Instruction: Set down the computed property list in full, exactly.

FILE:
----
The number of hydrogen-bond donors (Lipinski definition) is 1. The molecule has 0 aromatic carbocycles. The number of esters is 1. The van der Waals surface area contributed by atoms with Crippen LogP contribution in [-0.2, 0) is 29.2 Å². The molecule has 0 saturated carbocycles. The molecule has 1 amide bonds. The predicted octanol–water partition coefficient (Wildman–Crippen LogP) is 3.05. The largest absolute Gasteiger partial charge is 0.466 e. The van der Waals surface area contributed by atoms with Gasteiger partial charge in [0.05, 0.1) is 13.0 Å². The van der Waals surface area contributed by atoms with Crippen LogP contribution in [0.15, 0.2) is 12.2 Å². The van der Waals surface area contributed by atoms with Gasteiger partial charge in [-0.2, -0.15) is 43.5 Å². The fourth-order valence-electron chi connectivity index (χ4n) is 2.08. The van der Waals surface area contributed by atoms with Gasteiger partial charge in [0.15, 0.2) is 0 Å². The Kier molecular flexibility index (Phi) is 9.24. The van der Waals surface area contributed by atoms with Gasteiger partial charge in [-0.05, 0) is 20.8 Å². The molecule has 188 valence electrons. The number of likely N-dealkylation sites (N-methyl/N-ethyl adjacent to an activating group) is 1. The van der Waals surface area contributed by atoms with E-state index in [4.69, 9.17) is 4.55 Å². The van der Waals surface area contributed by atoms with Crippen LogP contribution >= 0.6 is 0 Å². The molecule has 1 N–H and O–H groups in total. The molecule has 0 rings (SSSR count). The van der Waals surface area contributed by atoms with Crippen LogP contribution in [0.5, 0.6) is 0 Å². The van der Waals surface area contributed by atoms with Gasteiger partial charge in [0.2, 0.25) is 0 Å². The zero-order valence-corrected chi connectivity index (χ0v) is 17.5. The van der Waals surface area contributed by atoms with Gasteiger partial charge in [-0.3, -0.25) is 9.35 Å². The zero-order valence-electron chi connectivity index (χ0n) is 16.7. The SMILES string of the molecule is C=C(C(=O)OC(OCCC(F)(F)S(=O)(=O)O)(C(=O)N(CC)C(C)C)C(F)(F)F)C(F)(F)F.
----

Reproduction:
The number of hydrogen-bond donors (Lipinski definition) is 1. The molecule has 0 aromatic carbocycles. The number of esters is 1. The van der Waals surface area contributed by atoms with Crippen LogP contribution in [-0.2, 0) is 29.2 Å². The molecule has 0 saturated carbocycles. The molecule has 1 amide bonds. The predicted octanol–water partition coefficient (Wildman–Crippen LogP) is 3.05. The largest absolute Gasteiger partial charge is 0.466 e. The van der Waals surface area contributed by atoms with Gasteiger partial charge in [0.05, 0.1) is 13.0 Å². The van der Waals surface area contributed by atoms with Crippen LogP contribution in [0.15, 0.2) is 12.2 Å². The van der Waals surface area contributed by atoms with Gasteiger partial charge in [-0.2, -0.15) is 43.5 Å². The fourth-order valence-electron chi connectivity index (χ4n) is 2.08. The van der Waals surface area contributed by atoms with Gasteiger partial charge in [0.15, 0.2) is 0 Å². The Kier molecular flexibility index (Phi) is 9.24. The van der Waals surface area contributed by atoms with Gasteiger partial charge in [-0.05, 0) is 20.8 Å². The molecule has 188 valence electrons. The number of likely N-dealkylation sites (N-methyl/N-ethyl adjacent to an activating group) is 1. The van der Waals surface area contributed by atoms with E-state index in [4.69, 9.17) is 4.55 Å². The van der Waals surface area contributed by atoms with Crippen LogP contribution >= 0.6 is 0 Å². The molecule has 1 N–H and O–H groups in total. The molecule has 0 rings (SSSR count). The van der Waals surface area contributed by atoms with Crippen LogP contribution in [0.5, 0.6) is 0 Å². The van der Waals surface area contributed by atoms with Gasteiger partial charge in [0.2, 0.25) is 0 Å². The zero-order valence-corrected chi connectivity index (χ0v) is 17.5. The van der Waals surface area contributed by atoms with Gasteiger partial charge in [-0.3, -0.25) is 9.35 Å². The zero-order valence-electron chi connectivity index (χ0n) is 16.7. The SMILES string of the molecule is C=C(C(=O)OC(OCCC(F)(F)S(=O)(=O)O)(C(=O)N(CC)C(C)C)C(F)(F)F)C(F)(F)F.